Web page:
Stem cell agency educating patients on how they can make a difference

New brochure that describes our stem cell bank initiative [download pdf]

Geoff Lomax is CIRM’s Senior Officer for Medical & Ethical Standards

One thing patients and their families can do to advance the role of stem cells in curing disease is to donate a small skin or blood sample if asked. How can this help? Here is an anecdote from recently published research.

Perhaps you heard the recent news about a breakthrough that provides new hope for treating ALS, also known as Lou Gehrig’s disease. Researchers at Harvard University used patients’ skin cells to create stem cells that can form any cell in the body. The researchers then transformed the stem cells into motor neurons. ALS is a disease where motor neuron death leads to the death of the patient. The research team observed that ALS patients’ motor neurons behaved differently that those of people without the disease. Specifically, the neurons were over stimulated and “firing” too rapidly. Based on this observation, the team conducted a clinical trial in a “dish.” They tested an anti-epilepsy medication on the ALS patient neurons to reduce their rate of firing, and in fact, the treatment slowed the cells down (read the Harvard Gazette report on the research). Experiments such as these (1) help explain the disease process and (2) allow testing of treatments in the laboratory.

CIRM believes success stories such as these will become more and more common as scientists use stem cells to study different diseases. In 2013, CIRM announced the creation of a stem cell bank designed to store and distribute cells representing different diseases including autism, blindness, cardiovascular disease, Alzheimer’s and liver disease. The bank is specifically intended to make stem cells available to researchers so they can better explain these diseases and test new treatments just like the Harvard team did.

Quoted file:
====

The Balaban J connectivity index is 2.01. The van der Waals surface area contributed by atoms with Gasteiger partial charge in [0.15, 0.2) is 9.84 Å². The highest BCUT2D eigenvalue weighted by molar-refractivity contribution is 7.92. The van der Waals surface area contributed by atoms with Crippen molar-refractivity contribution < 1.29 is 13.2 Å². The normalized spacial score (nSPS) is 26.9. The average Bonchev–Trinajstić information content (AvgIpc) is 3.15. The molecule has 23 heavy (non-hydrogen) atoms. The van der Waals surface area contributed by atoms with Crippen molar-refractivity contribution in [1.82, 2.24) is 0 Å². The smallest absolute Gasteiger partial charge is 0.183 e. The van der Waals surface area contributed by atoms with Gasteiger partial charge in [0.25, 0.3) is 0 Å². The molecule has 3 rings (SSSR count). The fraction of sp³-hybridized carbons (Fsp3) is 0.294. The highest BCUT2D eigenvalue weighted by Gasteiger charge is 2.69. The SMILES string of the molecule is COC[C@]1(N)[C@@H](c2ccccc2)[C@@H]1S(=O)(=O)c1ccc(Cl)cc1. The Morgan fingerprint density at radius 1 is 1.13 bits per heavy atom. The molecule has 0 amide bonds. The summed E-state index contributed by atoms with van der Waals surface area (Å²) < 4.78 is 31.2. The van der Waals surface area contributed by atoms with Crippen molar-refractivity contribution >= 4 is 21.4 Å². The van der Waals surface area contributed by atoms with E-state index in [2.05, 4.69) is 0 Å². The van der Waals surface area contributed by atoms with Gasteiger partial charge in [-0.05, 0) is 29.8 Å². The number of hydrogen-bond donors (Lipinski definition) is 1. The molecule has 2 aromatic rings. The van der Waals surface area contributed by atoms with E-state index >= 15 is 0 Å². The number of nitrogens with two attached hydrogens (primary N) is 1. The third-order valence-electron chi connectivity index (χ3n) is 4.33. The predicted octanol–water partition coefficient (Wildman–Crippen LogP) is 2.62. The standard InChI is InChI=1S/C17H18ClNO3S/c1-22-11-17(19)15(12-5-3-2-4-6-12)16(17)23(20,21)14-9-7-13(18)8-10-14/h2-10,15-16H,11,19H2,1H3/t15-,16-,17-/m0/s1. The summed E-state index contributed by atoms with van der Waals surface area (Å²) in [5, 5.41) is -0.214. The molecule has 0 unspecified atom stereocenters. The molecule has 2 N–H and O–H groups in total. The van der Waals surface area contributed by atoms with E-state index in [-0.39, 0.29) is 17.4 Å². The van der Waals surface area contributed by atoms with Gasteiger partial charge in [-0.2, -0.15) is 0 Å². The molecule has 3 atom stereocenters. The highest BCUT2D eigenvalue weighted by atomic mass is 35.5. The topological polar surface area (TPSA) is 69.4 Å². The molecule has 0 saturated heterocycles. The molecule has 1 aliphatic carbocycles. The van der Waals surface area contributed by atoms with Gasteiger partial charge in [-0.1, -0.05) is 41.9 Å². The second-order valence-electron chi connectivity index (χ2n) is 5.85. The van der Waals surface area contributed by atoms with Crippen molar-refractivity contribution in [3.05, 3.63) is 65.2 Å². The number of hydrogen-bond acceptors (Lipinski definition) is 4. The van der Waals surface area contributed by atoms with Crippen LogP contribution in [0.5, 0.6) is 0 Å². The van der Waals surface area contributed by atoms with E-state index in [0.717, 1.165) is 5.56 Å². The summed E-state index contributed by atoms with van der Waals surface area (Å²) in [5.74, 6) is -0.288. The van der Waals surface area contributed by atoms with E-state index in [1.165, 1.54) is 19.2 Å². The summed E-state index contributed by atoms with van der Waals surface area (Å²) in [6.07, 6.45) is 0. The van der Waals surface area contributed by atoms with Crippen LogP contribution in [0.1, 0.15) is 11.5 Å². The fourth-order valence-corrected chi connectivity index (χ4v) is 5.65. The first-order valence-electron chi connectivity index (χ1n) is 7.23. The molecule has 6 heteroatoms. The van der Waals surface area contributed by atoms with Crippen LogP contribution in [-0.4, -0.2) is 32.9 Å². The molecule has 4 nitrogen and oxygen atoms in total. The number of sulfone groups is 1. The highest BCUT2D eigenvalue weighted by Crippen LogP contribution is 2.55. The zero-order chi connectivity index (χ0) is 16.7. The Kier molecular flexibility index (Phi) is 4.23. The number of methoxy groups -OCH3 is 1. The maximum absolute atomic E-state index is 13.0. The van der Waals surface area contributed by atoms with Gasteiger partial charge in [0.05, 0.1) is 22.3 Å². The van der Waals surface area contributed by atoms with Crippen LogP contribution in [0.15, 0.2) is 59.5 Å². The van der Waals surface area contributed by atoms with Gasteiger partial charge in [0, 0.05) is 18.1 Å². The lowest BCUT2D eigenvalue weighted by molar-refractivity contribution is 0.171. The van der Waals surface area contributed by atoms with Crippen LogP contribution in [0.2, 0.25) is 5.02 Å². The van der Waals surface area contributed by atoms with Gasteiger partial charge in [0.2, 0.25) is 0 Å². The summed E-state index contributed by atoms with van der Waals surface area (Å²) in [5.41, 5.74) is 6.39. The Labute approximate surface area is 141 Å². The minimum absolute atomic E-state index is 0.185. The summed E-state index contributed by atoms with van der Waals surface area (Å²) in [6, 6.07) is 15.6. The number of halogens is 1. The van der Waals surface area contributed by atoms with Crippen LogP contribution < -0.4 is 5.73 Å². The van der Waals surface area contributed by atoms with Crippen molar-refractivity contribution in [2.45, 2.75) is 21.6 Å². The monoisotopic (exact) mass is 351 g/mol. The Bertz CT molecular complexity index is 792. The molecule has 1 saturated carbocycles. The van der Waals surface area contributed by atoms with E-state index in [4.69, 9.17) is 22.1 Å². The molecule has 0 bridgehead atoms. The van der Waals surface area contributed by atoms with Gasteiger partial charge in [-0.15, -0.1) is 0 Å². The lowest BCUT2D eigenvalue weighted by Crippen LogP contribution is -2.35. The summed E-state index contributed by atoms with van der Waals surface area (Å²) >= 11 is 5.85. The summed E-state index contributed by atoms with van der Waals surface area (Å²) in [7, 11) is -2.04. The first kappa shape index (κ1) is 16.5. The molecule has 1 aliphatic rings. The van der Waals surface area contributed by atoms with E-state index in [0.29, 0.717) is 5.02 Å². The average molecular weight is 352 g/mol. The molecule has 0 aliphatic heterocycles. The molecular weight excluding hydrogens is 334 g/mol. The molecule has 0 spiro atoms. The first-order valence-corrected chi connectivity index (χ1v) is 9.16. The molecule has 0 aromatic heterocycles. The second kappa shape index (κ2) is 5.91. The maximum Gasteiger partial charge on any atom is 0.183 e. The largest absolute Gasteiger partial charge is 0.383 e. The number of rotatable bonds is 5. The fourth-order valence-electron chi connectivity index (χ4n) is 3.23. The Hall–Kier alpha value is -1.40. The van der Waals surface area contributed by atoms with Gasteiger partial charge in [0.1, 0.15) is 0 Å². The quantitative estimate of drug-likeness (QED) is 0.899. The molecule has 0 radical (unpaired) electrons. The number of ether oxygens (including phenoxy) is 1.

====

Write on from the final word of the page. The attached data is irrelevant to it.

One critical aspect of the project involves obtaining skin or blood samples from thousands of patient donors so they can be transformed into stem cells. The process of obtaining permissions from patients is called “informed consent.” Informed consent always includes information about the purpose of the research and disclosure of any risks to the participant. In the context of the CIRM stem cell bank, donors receive detailed information about how the cells might be used and distributed. Spelling all this out is rather lengthy with some consent forms running as long as 22 pages.

While providing comprehensive consent to donors in writing is necessary, we also believe it is helpful to give them easy to understand information about the essential and unique aspects of the research. To address this need, CIRM worked with experts in health communication to develop a brochure describing the Induced Pluripotent Stem Cell Initiative.

CIRM has distributed the brochure to researchers who are collecting cells from donors. The researchers have been pleased to receive this supplemental information to support the consent process. Again, the major purpose of the brochure is to highlight the unique and essential aspect of the stem cell bank. Thus, it emphasizes:

  • What are stem cells and why are they unique
  • How the donation process works
  • How donated cells will be used and
  • Where and to whom the stem cells will be distributed

These points are explained in plain English with many illustrations. We hope this level of information serves to reinforce the overall informed consent process. We hope patients come away from this experience feeling they have made a substantial contribution to science and medicine.

Geoff Lomax

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